I know I’ve mentioned this many times before, but here’s the short version once more: in early 2000 I met one of my childhood heroes, George Harrison.  I believe he was visiting a holistic campus a few towns over from the mall where I worked, and one day he came in to the store looking for music.  Suffice it to say, I was a) gobsmacked, b) nervous as hell and c) did my damnedest to make him feel at home.  I even chatted with him about music for a few minutes, which was super cool.

I bring this up as this past Friday was the long-awaited release of some major Beatles archival music:  the almost-forgotten 1977 compilation album Live at the Hollywood Bowl and the release of Ron Howard’s documentary of their live years, Eight Days a Week.  The hashtag #ISawTheBeatles has been floating around Twitter for the last few days as well.

Remembering that unexpected meeting with my childhood hero made me think of what my definition of ‘hero’ is.  I rarely use it to define any of my characters in my writing, as I’d rather write the Flawed Human Who’s Just Trying to Do Their Best.  [I rarely use it to describe someone in the military or someone who saved the day, come to think of it.  Not that I believe it unearned, far from it…more that it’s a word that’s been so overused and abused that it no longer rings true as an adequate descriptor for me.  But that’s another post entirely.]

I think at this point in my life, my kind of hero is someone I admire who’s influenced and/or inspired me, or taught me things I’ve desperately needed to know.  Someone who put me on the right path to where I wanted and needed to be.

Someone like Ray Bradbury, whose Dandelion Wine made me realize that reading is not always a chore — I just need to find what connects with me on a deeper level.  [Met him in 2006 at Worldcon and let him know he inspired me to become a serious writer.  He appreciated hearing that.]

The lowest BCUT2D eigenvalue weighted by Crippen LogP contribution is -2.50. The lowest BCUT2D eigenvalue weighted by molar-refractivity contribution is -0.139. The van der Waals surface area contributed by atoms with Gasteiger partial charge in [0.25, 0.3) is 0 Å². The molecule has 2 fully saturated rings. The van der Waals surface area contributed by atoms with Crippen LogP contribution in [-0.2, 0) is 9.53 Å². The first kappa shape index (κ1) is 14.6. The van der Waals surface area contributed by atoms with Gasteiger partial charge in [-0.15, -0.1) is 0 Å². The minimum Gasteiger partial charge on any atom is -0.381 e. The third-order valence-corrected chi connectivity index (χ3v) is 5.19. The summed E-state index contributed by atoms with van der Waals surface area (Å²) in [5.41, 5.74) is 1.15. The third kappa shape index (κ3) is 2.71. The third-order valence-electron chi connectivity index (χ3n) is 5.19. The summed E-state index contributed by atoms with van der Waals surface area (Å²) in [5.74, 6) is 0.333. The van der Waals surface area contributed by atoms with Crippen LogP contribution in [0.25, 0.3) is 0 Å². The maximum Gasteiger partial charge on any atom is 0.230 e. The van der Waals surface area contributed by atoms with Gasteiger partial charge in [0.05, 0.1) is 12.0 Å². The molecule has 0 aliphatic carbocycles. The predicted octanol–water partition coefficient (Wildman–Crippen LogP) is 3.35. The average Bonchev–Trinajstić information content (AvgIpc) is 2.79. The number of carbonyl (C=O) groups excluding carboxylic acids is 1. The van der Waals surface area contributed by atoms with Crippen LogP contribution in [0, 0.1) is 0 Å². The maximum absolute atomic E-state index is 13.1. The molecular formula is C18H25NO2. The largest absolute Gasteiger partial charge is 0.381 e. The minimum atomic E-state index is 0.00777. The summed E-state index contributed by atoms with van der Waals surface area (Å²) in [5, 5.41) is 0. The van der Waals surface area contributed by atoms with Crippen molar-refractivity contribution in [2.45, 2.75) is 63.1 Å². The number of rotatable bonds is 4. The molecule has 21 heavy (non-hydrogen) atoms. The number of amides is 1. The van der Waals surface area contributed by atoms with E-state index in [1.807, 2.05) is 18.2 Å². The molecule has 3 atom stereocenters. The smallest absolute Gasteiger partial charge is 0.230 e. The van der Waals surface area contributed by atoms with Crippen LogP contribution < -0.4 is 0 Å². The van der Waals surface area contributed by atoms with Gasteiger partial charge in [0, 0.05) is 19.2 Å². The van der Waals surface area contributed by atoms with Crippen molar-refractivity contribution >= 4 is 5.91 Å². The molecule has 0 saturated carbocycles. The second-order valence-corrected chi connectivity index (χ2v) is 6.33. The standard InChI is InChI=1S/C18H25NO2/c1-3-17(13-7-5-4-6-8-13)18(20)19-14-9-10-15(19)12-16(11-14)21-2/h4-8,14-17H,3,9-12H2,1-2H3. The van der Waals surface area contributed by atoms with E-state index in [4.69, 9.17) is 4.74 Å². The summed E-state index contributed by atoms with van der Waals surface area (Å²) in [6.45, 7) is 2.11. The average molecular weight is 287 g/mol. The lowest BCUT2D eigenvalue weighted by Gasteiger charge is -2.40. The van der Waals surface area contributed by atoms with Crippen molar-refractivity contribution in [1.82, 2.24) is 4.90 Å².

Someone like George Harrison, who aside from being the lead guitarist for my all-time favorite band when I was a kid, inspired me to seek inner peace as a way to calm myself when I most needed it.

Are all my heroes musicians and writers?  No, there are everyday people who have been my heroes as well, like my history teacher in college, Rev. John Coffee, who taught me how to look at history not as a list of facts to memorize for a sememster-end exam but as an ongoing and evolving world story.  But yes, I will admit a lot of my personal heroes are creative people.  They’re the ones that have influenced and inspired me to do the best I can with my own creative works.  They’ve all shown me just how far I can go.

I’m not much of a hero worshiper, either.  Over the course of the last twenty or so years I’ve met with such people, I treat them as they would treat me: ordinary humans who just happened to get away with doing extraordinary things.  Doing meet-and-greets during my college radio and HMV tenures, and chatting with numerous writers at conventions, I’ve learned that meeting my heroes doesn’t have to contain a high level of squee and OMG.  If I ever met Hayao Miyazaki or Rumiko Takahashi in person I would most likely stutter and laugh a bit, but in the end I think I’d be able to thank them for their wonderful works and masterful storytelling.

After all, heroes are like you and I.  We all wake up groggy in the morning and in need of sustenance, and we all go to bed at the end of the day, exhausted by the day’s activities.  Heroes to me are the ones who actively, relentlessly look for answers in between those moments.

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